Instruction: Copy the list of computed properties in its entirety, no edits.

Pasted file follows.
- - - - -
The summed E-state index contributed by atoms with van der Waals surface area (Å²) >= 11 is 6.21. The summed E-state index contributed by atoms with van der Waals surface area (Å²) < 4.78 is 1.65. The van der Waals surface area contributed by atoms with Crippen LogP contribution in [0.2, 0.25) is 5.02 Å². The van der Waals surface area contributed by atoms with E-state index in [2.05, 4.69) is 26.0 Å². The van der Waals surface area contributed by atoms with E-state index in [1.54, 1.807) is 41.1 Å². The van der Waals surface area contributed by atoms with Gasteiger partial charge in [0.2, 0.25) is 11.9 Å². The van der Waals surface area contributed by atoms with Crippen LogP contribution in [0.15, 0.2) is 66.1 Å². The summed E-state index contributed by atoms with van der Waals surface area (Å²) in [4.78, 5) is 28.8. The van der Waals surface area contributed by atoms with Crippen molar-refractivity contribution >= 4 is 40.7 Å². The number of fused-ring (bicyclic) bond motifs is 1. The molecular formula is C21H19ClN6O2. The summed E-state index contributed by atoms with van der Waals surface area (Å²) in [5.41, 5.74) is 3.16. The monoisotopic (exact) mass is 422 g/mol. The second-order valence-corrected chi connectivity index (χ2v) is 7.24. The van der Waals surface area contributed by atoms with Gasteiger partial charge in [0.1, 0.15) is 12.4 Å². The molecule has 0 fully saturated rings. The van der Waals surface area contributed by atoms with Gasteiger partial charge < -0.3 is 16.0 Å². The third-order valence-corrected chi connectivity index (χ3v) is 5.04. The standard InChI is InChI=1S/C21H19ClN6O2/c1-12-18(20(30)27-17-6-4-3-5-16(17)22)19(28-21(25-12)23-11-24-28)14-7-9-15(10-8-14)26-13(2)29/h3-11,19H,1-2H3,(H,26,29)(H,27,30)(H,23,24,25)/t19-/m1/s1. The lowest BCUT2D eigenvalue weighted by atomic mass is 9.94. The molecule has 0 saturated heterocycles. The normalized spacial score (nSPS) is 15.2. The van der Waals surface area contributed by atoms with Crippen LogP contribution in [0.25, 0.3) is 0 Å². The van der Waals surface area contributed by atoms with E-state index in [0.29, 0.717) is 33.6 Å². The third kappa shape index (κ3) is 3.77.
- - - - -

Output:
The summed E-state index contributed by atoms with van der Waals surface area (Å²) >= 11 is 6.21. The summed E-state index contributed by atoms with van der Waals surface area (Å²) < 4.78 is 1.65. The van der Waals surface area contributed by atoms with Crippen LogP contribution in [0.2, 0.25) is 5.02 Å². The van der Waals surface area contributed by atoms with E-state index in [2.05, 4.69) is 26.0 Å². The van der Waals surface area contributed by atoms with E-state index in [1.54, 1.807) is 41.1 Å². The van der Waals surface area contributed by atoms with Gasteiger partial charge in [0.2, 0.25) is 11.9 Å². The van der Waals surface area contributed by atoms with Crippen LogP contribution in [0.15, 0.2) is 66.1 Å². The summed E-state index contributed by atoms with van der Waals surface area (Å²) in [4.78, 5) is 28.8. The van der Waals surface area contributed by atoms with Crippen molar-refractivity contribution >= 4 is 40.7 Å². The number of fused-ring (bicyclic) bond motifs is 1. The molecular formula is C21H19ClN6O2. The summed E-state index contributed by atoms with van der Waals surface area (Å²) in [5.41, 5.74) is 3.16. The monoisotopic (exact) mass is 422 g/mol. The second-order valence-corrected chi connectivity index (χ2v) is 7.24. The van der Waals surface area contributed by atoms with Gasteiger partial charge in [0.1, 0.15) is 12.4 Å². The molecule has 0 fully saturated rings. The van der Waals surface area contributed by atoms with Gasteiger partial charge < -0.3 is 16.0 Å². The third-order valence-corrected chi connectivity index (χ3v) is 5.04. The standard InChI is InChI=1S/C21H19ClN6O2/c1-12-18(20(30)27-17-6-4-3-5-16(17)22)19(28-21(25-12)23-11-24-28)14-7-9-15(10-8-14)26-13(2)29/h3-11,19H,1-2H3,(H,26,29)(H,27,30)(H,23,24,25)/t19-/m1/s1. The lowest BCUT2D eigenvalue weighted by atomic mass is 9.94. The molecule has 0 saturated heterocycles. The normalized spacial score (nSPS) is 15.2. The van der Waals surface area contributed by atoms with Crippen LogP contribution in [0.25, 0.3) is 0 Å². The van der Waals surface area contributed by atoms with E-state index in [0.29, 0.717) is 33.6 Å². The third kappa shape index (κ3) is 3.77.